Á-NÉR 2007 DE/EN - list of semi-natural habitats with short description, in English. This translation is based on the paper of BÖLÖNI, KUN, MOLNÁR és BIRÓ (2007). One can find the original paper at the section of attached publications (see below) or download from here (2.4 MB, PDF).
A1 – Standing water communities with Trapa, Lemna, Salvinia and Ceratophyllum: Floating or shallowly rooted annual aquatic communities with high cover ratio in eutrophic standing waters.
A23 – Euhydrophyte communities with Nymphaea, Nuphar, Utricularia and Stratiotes: More or less closed communities of large, rooted aquatic plants with decorative generative organs above the water level.
A3a – Communities of slowly running waters with Potamogeton and Nymphoides: Perennial, pioneer communities that tolerate different moving conditions of the water, with submerged and emerged shoots.
A4 – Euhydrophyte communities of fens: Floating or shallow rooted aquatic communities of dystrophic and oligotrophic waters. This thermophilous habitat is composed mainly by Hottonia and Aldrovanda.
A5 – Athalassal saline euhydrophyte communities: Species poor vegetation of small, rooted, floating (Ranunculus/Batrachium) or submerged (Zannichellia, Potamogeton, Chara) aquatic weeds in saline lakes.
B1a – Eu- and mesotrophic reed and Typha beds: High, rooted, dense vegetation of waters and water fringes without the formation of peat. Phragmites australis, Typha latifolia and T. angustifolia compose the habitat, as a monodominant species or in mixed stands. The semi-natural sites are inundated at least seasonally during the vegetation period.
B1b – Oligotrophic reed and Typha beds of fens, floating fens: Swimming (floating) and terrestrial fens of high-growing waterside herbs with rhizome. The habitat includes 1) herbaceous plant dominated communities, developed on the surface of neutral or dystrophic waters, 2) their descendants rooted to the bed, 3) communities that originally stand in shallow water and form rooted fens of reed and Cladium on peat soils. Among the floating forms, those fens belong to this group that develop on mesotrophic and eutrophic waters, and are dominated by Phragmites australis, Typha angustifolia, Typha latifolia, Carex spp., Cladium mariscus and Thelypteris palustris.
B2 – Glyceria, Sparganium and Schoenoplectus beds: These pioneer communities prefer shallow water and much sunlight, and can turn into reed beds or sedge communities on the long-run (during years or decades). Characteristic and dominant species are: Glyceria maxima, Sparganium erectum, Phalaroides arundinacea, Glyceria notata, Sagittaria sagittifolia, Leersia oryzoides, Acorus calamus. The monodominant floating mats of Berula erecta and Glyceria maxima also belong to this habitat.
B3 – Water-fringing helophyte beds with Butomus, Eleocharis and Alisma: This freshwater habitat is dominated by small, mainly less competitive marsh plants e.g. Butomus umbellatus, Alisma species, Eleocharis species. Due to their habitat conditions, the Oenanthe aquatica marshes as well as the not saline stands of Bolboschoenus maritimus also belong to this habitat type.
B4 – Tussock sedge communities: Communities developed on sites at least seasonally covered by water and with medium nutrient supply. The vegetation growth generates a prominently undulating surface, which is a characteristic feature of these communities (the tussock-fen window mosaics). Peat formation is typical. The following species form dominantly the tussocks: Calamagrostis canescens, C. neglecta, Carex appropinquata, C. elata, C. lasiocarpa, C. paniculata, C. pseudocyperus, C. rostrata, Juncus maritimus, very rarely Carex buxbaumii, C. elongata.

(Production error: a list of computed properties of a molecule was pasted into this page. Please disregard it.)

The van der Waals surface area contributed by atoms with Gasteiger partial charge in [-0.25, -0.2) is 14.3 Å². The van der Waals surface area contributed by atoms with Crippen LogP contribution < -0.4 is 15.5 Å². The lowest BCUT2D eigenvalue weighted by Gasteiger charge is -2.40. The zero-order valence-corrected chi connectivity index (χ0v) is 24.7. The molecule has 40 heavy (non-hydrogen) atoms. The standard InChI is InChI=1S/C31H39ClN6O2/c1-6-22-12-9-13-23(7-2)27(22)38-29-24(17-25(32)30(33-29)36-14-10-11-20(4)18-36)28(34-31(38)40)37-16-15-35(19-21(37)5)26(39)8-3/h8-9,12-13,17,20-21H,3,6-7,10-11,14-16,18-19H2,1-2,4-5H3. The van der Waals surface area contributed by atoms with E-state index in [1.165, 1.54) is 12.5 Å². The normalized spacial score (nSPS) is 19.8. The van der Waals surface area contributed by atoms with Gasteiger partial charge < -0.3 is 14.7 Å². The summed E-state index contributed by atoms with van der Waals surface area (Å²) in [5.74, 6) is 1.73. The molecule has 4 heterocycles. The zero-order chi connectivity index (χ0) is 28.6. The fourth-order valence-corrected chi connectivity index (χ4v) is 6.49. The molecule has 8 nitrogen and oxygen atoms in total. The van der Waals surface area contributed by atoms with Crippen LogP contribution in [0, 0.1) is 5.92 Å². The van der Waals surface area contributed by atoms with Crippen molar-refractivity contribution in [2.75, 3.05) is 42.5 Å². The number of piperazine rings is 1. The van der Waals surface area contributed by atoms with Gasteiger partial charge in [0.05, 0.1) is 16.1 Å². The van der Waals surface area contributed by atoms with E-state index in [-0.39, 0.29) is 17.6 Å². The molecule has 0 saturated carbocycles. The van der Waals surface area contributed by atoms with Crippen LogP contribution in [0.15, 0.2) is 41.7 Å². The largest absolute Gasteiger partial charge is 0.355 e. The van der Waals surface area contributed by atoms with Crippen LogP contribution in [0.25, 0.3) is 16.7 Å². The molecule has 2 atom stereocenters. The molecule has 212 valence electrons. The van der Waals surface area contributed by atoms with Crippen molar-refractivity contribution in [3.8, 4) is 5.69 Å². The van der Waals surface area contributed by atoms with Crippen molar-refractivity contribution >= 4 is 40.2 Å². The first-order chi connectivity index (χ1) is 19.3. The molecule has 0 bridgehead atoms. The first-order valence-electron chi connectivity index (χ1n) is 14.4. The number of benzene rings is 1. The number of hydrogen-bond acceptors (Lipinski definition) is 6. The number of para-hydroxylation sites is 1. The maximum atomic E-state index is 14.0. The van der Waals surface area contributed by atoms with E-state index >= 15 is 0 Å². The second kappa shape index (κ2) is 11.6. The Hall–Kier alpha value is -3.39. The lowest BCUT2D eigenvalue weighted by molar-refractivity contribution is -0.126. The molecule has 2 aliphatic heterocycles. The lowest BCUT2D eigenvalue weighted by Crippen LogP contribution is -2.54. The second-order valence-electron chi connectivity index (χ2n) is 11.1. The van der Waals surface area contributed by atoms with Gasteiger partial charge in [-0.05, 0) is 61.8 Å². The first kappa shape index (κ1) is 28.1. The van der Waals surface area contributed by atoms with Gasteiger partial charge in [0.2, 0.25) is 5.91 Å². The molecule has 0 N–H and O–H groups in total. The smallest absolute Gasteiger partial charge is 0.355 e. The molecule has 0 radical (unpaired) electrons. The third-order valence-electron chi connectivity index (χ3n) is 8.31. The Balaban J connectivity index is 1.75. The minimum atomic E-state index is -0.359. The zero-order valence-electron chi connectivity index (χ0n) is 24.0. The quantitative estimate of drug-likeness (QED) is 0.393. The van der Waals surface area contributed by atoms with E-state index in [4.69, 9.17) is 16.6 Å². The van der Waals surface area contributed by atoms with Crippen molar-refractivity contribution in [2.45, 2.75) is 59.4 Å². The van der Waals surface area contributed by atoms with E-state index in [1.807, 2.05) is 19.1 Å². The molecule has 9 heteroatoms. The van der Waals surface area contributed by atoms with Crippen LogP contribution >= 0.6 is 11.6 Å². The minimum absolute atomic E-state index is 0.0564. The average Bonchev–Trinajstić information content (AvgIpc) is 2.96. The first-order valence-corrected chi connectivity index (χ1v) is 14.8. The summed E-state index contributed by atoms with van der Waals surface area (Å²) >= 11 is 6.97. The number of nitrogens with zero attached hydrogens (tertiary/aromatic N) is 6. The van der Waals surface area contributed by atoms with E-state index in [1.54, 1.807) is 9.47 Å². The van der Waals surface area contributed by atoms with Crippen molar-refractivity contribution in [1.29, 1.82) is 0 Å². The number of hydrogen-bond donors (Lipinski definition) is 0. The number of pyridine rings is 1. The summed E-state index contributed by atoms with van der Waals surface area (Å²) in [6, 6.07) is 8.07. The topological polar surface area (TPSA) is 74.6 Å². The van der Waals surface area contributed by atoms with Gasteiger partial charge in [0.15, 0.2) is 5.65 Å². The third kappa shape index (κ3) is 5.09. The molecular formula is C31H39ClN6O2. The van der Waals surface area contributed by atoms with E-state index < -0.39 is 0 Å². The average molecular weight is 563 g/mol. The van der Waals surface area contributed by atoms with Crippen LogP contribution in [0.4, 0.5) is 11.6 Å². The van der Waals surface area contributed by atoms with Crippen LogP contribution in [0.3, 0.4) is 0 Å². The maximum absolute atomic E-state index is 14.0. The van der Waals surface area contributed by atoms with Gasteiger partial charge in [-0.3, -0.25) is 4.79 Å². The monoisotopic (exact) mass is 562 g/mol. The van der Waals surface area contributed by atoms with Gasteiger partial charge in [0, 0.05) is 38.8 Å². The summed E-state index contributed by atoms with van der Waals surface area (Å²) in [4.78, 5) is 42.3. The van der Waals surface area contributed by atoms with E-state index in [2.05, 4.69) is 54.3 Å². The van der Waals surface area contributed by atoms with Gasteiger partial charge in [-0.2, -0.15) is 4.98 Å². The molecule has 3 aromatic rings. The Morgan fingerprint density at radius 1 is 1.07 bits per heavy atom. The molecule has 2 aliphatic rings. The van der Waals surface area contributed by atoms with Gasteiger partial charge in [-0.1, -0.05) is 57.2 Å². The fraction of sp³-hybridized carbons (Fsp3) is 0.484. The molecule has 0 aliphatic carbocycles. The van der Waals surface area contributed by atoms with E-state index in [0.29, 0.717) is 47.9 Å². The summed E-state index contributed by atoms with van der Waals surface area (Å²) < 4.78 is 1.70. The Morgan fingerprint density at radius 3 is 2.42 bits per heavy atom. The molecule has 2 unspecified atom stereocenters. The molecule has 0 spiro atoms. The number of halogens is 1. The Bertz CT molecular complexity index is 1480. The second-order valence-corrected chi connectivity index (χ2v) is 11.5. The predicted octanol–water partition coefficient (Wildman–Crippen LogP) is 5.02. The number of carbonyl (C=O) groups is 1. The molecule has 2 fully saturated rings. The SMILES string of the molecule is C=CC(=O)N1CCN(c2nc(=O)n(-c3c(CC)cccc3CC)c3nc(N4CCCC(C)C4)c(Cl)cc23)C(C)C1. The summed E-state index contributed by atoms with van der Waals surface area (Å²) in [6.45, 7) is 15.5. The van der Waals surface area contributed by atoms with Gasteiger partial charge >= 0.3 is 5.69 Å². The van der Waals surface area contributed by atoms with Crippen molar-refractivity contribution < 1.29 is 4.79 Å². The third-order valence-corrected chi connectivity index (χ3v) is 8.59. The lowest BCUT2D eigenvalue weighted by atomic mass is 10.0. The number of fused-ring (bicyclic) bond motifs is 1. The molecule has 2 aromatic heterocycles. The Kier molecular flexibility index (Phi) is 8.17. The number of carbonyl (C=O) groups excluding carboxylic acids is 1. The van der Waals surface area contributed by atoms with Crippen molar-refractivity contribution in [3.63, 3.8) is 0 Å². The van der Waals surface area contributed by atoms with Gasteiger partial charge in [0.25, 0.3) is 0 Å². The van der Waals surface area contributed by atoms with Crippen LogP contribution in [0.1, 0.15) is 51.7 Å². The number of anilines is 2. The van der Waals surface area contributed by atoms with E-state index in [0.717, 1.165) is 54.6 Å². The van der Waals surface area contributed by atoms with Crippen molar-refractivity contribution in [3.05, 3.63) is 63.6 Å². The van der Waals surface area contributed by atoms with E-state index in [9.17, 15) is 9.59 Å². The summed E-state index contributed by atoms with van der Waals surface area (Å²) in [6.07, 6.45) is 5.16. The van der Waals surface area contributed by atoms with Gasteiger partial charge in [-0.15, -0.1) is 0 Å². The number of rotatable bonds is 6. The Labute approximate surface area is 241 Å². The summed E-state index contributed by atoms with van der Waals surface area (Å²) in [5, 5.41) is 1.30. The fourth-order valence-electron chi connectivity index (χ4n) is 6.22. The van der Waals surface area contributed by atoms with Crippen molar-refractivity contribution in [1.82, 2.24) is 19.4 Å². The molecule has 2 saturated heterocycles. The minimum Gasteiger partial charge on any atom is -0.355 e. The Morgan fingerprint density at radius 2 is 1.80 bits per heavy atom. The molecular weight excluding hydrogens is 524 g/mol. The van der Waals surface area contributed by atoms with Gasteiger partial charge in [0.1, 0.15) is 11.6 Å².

B5 – Non-tussock beds of large sedges: Grassy communities developing on nutrient rich sites that are at least seasonally covered by water. The plant growth leads only exceptionally to prominent inequality of the vegetation surface. Normally there is no peat formation. Dominant species can be: Carex acuta (=C. gracilis), C. acutiformis, C. disticha, C. melanostachya, C. otrubae (=C. cuprina), C. riparia, C. vesicaria, C. vulpina.
B6 – Salt marshes: Marshes that are covered by saline water in the major part of the vegetation period (occasionally year-round). The dominant species are: Bolboschoenus maritimus, Scirpus lacustris subsp. tabernaemontani, Eleocharis uniglumis, Scirpus litoralis, occasionally Phragmites australis. A typically wet habitat that requires continental climate.
BA – Fine-scale mosaic or zonation of marsh communities of channels, ditches and artificial lakes: Marshes of channels for irrigation and for draining inland waters, artificially canalized streams, streamlets and artificial standing waters (fish ponds, reservoirs, mine pits, irrigation pits). This habitat includes both the waterside marsh vegetation (reed, sedge, Alisma, Glyceria etc. beds) and the aquatic vegetation, respectively. It can have marshy, fen and saline character.
C1 – Soft and hard water flushes: This habitat (dominated by mosses and a few vascular plants) appears around springs under cool, humid environment.
C23 – Transition mires and raised bogs: Mainly treeless habitats with Sphagnum dominance in the moss layer, with the formation of peat, and with nutrient-poor acidic soil and water. Sphagnum mosses dominate, which form huge carpets, or occur between different sedges (occasionally between reed or Typha).